Posts Tagged ‘Epiphany 3-C’

One Baptism—One Body

Sunday, January 27th, 2019

Epiphany 3-C
January 27, 2019
Rev. Brian Henderson, Pastor of
Trinity Lutheran Church
San Diego, CA 92114

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“For in one Spirit we were all baptized into one body” [1 Corinthians 12:13b]

First Corinthians is a letter, or an epistle from St. Paul to a church that God created out of nothing in a pagan city called Corinth.  In this letter, Paul continually reminds the Corinthians that they need to strive for unity within the body of Christ (12:12), because in God’s design there is only one body or Church, and one Spirit, one Lord, and one Baptism [12:4 ff., 13]. And yet, Paul has discovered the very opposite thing is being displayed in their church!  Instead of unity, there are divisions and factions.  Paul’s intention then, is to unite those factions and remove the confusion that’s been caused by bad doctrine or teaching.  If they will listen and follow God’s Word then it will be God Himself who will unite them! God would unite the Corinthians the same way he unites us, by reminding each of us of our own baptism.  Our baptism then reminds us that while we may be many members, we are all part of one body—while we may be many congregations, we are but one Church!

(vs. 12-13) Friends, Christ’s church, our church, is like the human body.  

Let’s consider the human body for a moment.  Within our bodies we see the very picture of unity and completeness through a lot of individual parts. Now, this is also true with Christ’s body, the Church. To illustrate this truth, Paul begins with the oneness of the body and then proceeds to its many parts through these words: “the body is one and has many members”; he then goes backward from the many parts to the oneness of the whole by saying: “and all the members of the body, being many, are one body.” And throughout His body, Jesus is always present and active in each one of us!  How?  Through God’s mysterious work done in each of our own baptisms.

In Holy Baptism friends, each one of us was baptized “in” one Spirit, the Holy Spirit in union with God the Father and God the Son, Jesus Christ.  Our baptism is a vital connection with Jesus. In our baptism, God’s Spirit is always present and always making a spiritual change within us—a change, which creates a new spiritual life within us and maintains a right spiritual relationship first with God, and then with the other members of Christ’s Church.  This mystical union of Christ with the church friends, is our true union with God. It’s a union that is identical within each of us, and it is also identically sustained within each of us through Christ’s own Word and sacraments.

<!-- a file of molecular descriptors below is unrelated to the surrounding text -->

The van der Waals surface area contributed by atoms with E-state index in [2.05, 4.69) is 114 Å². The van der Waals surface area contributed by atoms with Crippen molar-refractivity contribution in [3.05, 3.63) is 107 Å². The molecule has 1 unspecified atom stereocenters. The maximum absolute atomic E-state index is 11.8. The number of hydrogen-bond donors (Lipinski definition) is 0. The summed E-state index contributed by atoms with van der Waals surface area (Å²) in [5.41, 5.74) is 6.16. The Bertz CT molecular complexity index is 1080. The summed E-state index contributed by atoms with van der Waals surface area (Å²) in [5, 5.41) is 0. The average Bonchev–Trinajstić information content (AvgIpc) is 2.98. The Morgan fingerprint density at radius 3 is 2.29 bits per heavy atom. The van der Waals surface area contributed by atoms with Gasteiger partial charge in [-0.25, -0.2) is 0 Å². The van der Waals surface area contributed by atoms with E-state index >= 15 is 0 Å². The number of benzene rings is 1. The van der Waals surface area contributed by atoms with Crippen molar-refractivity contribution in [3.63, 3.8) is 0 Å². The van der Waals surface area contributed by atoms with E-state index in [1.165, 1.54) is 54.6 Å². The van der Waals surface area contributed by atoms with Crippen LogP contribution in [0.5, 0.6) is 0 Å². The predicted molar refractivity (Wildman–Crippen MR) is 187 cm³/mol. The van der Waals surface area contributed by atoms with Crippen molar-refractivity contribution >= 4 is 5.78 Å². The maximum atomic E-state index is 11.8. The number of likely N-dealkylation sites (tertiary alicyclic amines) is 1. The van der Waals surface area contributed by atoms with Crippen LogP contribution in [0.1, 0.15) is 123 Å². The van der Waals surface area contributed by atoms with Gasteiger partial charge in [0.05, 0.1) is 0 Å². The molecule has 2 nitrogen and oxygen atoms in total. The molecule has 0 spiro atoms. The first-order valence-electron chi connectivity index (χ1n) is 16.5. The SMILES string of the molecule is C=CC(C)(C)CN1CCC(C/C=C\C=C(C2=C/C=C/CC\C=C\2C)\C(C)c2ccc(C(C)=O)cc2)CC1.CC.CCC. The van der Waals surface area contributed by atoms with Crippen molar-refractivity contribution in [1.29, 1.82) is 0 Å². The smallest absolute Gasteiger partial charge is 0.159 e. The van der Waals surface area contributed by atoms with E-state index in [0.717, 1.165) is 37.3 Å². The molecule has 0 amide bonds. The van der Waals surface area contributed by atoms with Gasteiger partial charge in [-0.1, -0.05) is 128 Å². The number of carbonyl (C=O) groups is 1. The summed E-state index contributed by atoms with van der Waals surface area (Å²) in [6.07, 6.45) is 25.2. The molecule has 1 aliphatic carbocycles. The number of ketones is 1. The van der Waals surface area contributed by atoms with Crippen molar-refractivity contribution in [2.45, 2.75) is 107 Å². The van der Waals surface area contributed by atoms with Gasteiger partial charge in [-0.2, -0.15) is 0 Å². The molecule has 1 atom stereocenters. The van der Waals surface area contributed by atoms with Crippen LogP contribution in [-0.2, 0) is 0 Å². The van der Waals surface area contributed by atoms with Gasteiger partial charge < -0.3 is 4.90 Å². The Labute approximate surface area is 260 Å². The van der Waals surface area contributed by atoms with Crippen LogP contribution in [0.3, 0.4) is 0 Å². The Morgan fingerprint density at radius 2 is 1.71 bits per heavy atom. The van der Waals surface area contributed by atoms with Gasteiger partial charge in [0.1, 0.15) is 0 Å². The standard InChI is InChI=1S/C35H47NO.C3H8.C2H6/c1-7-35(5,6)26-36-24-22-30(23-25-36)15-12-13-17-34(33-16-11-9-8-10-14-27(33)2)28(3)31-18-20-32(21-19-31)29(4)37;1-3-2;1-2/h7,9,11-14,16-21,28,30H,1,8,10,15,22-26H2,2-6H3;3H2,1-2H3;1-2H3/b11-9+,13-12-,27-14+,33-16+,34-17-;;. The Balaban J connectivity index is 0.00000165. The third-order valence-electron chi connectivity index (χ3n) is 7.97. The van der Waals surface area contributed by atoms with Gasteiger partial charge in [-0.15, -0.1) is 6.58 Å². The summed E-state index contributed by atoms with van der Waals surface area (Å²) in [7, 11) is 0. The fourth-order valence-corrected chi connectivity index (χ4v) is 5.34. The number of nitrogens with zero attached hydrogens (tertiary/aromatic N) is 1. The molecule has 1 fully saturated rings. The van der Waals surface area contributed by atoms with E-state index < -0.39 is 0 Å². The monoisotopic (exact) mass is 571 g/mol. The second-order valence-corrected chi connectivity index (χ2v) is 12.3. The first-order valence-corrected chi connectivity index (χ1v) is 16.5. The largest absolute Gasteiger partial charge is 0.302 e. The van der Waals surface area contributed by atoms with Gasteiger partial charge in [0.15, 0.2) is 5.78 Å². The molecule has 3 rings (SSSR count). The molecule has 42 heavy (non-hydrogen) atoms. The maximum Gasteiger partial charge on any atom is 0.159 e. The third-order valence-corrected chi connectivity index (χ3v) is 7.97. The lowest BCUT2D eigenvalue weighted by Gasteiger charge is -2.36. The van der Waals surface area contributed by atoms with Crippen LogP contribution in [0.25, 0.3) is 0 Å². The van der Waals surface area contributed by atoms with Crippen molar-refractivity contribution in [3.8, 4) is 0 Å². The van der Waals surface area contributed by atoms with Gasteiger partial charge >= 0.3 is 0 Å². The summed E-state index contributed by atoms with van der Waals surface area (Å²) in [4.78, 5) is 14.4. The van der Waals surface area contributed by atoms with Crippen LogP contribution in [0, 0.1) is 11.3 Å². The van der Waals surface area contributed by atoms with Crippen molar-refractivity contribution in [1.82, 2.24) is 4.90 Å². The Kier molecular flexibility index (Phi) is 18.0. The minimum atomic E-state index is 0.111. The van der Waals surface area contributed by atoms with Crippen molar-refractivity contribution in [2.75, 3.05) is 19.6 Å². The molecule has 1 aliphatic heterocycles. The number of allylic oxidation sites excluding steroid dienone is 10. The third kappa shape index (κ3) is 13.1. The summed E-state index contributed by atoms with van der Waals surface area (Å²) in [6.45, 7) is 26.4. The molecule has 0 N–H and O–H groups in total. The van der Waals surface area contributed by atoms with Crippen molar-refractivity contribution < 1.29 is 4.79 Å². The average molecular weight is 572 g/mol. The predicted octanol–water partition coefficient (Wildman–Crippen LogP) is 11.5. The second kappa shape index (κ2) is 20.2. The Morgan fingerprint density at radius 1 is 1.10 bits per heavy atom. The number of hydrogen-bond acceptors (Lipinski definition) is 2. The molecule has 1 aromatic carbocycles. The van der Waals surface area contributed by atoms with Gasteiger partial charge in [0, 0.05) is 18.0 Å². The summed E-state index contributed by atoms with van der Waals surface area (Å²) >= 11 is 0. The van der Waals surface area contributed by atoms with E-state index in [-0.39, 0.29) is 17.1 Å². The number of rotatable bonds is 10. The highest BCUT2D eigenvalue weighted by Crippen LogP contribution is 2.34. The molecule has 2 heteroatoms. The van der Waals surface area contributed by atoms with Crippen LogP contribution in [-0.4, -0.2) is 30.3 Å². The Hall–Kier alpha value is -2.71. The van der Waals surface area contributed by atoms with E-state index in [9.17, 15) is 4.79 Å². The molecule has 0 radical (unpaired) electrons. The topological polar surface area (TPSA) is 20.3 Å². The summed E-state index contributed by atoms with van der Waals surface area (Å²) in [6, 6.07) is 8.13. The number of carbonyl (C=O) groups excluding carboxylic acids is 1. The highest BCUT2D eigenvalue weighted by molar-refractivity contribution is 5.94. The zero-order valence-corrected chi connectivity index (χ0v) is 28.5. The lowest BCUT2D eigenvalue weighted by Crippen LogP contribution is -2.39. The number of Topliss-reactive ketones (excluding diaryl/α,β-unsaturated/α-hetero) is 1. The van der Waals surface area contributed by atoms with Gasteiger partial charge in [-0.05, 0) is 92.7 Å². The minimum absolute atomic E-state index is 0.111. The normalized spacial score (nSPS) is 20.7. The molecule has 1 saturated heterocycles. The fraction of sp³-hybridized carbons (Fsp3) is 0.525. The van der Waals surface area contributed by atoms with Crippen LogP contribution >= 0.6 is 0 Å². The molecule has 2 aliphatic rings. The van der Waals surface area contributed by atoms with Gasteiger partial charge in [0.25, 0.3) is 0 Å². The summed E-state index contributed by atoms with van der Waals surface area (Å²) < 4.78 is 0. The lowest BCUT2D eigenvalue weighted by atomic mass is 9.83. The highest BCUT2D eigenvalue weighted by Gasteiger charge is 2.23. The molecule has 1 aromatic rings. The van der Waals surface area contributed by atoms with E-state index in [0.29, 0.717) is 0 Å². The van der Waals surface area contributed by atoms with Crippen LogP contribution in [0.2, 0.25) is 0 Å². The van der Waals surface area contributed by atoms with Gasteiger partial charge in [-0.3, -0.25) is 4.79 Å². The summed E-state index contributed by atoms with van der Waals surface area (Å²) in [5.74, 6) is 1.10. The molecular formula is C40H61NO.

Now, think about what this truth must have meant to the Corinthian church, and then think about what it means for us.  “Jews are equal to pagan Greeks?”  Friends, do you see how in Christ’s body… the Church, all members of the human race have been drawn together into Christ and then melted and fused together into one indistinguishable whole? What was lower than a slave, human property with almost no rights? Yet Paul is telling those rich folks and property owners, many of whom owned slaves, that their slaves are their equals! Christ is in their slaves just as he is in them… they are one!  It’s quite the wakeup call isn’t it?  The same is true with us friends; through our baptism, we are one with the butcher, the baker, the president, the junkie, the homeless, the parent and the child.  People of all races and back grounds, through their baptisms are “one body” just like the physical human body.